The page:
HomeArts & EntertainmentMusicFrank Ocean did no one any favours with his Coachella set

Frank Ocean did no one any favours with his Coachella set

Frank Ocean at Coachella should have been a triumphant comeback – a jewel in the crown of US hip-hop’s most enigmatic star. Fans had waited long enough, after all. First scheduled to appear at the festival back in 2020, Ocean was all set to mark his return to music after a lengthy hiatus. Delayed by the pandemic, as well as a family tragedy, he finally joined Puerto Rican reggaeton star Bad Bunny and K-pop princesses Blackpink at the top of the bill for 2023’s outing. Expectations were sky high.

From the die-hard supporters who journeyed to the California desert to the fans across the world tuning into the festival’s live-stream, a lot of people were ready and waiting for his Sunday night set. What a disappointment, then, when the reality fell far short of what was promised. With Ocean coming off as nonchalant and unprepared, and eager fans left frustrated, what was the point in him performing in the first place?

It was an immediately shaky start. The 35-year-old arrived onstage an hour late, despite Coachella’s strict curfew. His last-minute decision to axe an on-stage ice rink, along with the 120 performers who were to skate across it during his performance, was the apparent cause of the hold-up, with a crew working furiously backstage to melt the ice. But none of this was communicated to the fans left waiting in the cold and the dark. When Ocean eventually reached the stage, it was to little fanfare: no special lighting tricks, no rousing musical flourishes from the band. Having incurred an ankle fracture days before, Ocean then proceeded to bop around to studio versions of his tracks, instead of performing live as expected. Apparently, brief glimpses of his greatness came during live renditions of “White Ferrari” and a haunting version of the Isley Brothers’ ballad “(At Your Best) You Are Love”. The overwhelming mood, though, seemed to be one of bewilderment, particularly when each song was punctured by lengthy moments of silence.

Of course, it’s difficult to judge exactly how Ocean’s set was received on the ground, because he’d ruled out having the performance live-streamed. But things certainly got worse when, mid-song, Ocean suddenly announced that the show was over, less than an hour after it began. “It seemed like it was thrown together,” writer Ira Madison III said of the experience on his pop culture podcast, Keep It!. “It seemed like there was no real plan, and honestly, it felt disrespectful.”

Ocean has now pulled out of headlining the second Sunday of the festival, citing his ankle injury as the cause. As disappointing as this must feel to those who are on their way to Coachella this weekend, cancelling seems like absolutely the right decision given last weekend’s mishaps.

Over a decade since the release of his acclaimed debut album Channel Orange, and seven since the back-to-back drops of Endless and Blonde, Ocean remains in as high regard as ever. This kind of devotion is rare in an industry where music fans are bombarded with new releases – especially considering how infrequently Ocean’s fans hear from him. With the exception of an occasional episode of Blonded Radio, his Apple Music show, he’s a virtual recluse. Yet that rejection of life under the spotlight has become part of his appeal; to be a Frank Ocean fan is to be constantly mystified, while remaining convinced that whatever comes next will be worth the wait.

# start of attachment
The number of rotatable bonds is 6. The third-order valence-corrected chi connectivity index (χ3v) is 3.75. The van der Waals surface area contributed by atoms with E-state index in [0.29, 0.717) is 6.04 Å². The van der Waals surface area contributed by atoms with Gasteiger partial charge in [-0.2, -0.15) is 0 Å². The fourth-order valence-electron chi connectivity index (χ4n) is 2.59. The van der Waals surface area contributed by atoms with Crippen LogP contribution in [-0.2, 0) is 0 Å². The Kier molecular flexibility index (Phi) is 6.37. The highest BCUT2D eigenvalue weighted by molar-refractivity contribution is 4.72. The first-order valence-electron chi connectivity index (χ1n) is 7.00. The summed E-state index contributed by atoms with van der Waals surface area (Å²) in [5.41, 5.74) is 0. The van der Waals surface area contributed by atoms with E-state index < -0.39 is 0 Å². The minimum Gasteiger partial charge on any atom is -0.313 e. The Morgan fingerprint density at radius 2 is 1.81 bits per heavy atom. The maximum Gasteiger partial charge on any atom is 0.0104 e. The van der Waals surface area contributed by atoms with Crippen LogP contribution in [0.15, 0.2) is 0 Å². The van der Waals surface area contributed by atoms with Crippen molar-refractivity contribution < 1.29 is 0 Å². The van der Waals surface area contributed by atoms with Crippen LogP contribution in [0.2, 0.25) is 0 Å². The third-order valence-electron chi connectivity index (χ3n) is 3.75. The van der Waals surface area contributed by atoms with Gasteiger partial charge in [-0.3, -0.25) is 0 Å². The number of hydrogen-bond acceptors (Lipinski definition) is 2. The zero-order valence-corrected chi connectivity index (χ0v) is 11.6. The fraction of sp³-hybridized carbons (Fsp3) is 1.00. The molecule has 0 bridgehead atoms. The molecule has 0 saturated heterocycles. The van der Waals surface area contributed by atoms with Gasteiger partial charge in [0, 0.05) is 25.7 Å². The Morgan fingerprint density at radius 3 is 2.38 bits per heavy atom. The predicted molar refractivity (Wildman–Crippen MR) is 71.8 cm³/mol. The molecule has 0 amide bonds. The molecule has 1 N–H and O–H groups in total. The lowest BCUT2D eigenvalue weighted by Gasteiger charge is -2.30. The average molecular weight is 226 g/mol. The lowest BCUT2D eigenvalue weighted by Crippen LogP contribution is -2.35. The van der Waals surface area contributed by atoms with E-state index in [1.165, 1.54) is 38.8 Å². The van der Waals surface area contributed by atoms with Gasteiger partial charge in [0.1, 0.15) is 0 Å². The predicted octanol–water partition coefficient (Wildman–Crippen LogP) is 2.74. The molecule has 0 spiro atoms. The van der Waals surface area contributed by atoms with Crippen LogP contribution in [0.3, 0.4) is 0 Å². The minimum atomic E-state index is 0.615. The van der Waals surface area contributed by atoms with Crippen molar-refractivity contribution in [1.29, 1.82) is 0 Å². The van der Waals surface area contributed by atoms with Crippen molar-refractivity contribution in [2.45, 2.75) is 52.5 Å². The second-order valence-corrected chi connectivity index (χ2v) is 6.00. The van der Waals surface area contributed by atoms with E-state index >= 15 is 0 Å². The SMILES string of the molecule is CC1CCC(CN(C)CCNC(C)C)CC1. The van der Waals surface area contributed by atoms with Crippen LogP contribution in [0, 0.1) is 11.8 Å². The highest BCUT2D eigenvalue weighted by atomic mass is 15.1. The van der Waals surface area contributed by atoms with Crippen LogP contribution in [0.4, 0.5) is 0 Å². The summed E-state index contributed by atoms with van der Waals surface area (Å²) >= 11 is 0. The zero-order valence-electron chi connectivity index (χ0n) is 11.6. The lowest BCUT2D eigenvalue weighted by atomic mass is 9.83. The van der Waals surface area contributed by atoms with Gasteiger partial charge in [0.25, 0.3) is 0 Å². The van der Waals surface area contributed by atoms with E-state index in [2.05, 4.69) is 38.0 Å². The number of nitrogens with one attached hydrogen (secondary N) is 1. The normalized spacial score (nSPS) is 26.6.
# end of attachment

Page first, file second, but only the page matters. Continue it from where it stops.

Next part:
But artists can’t survive on pure devotion forever, and mystique is shattered when fans are so frequently left wanting. And in this fraught economy, testing fans who have spent thousands of dollars on festival tickets feels like a very risky move indeed. Not every fan attending Coachella will have been one of the obnoxious “Super Rich Kids” Ocean sang about on Channel Orange. They spent their hard-earned money to see him; he has a responsibility to hold up his end of the bargain by putting on a decent show.

To be a Frank Ocean fan is to be constantly mystified


It’s important to acknowledge that Ocean has experienced a tumultuous few years. In 2020, his 18-year-old brother Ryan Breaux was killed in a car crash. He told fans that his return to Coachella was, in part, a tribute to his late sibling, as they used to attend together. His grief could have played a part in his lack of energy and his ankle injury will likely have caused him a fair amount of physical pain, too.

Fans have been known to demand an unattainable level of perfection from their favourite stars. But effort, thought and the slightest indication of care for your audience is the bare minimum for any artist who wants to maintain a level of loyalty from the people who buy your records, wear your merchandise and save all year just for a chance to see you in the flesh.

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This one show won’t be the ruining of Frank Ocean – many will continue to claim he can do no wrong. But it was a debacle that could easily have been avoided by simply staying away if he wasn’t feeling even 80 per cent up for the show. He’s far too talented to be overshadowed by one chaotic set. Here’s hoping that the next time he’s scheduled to hit the stage, he can deliver a performance worthy of his near-mythological status.

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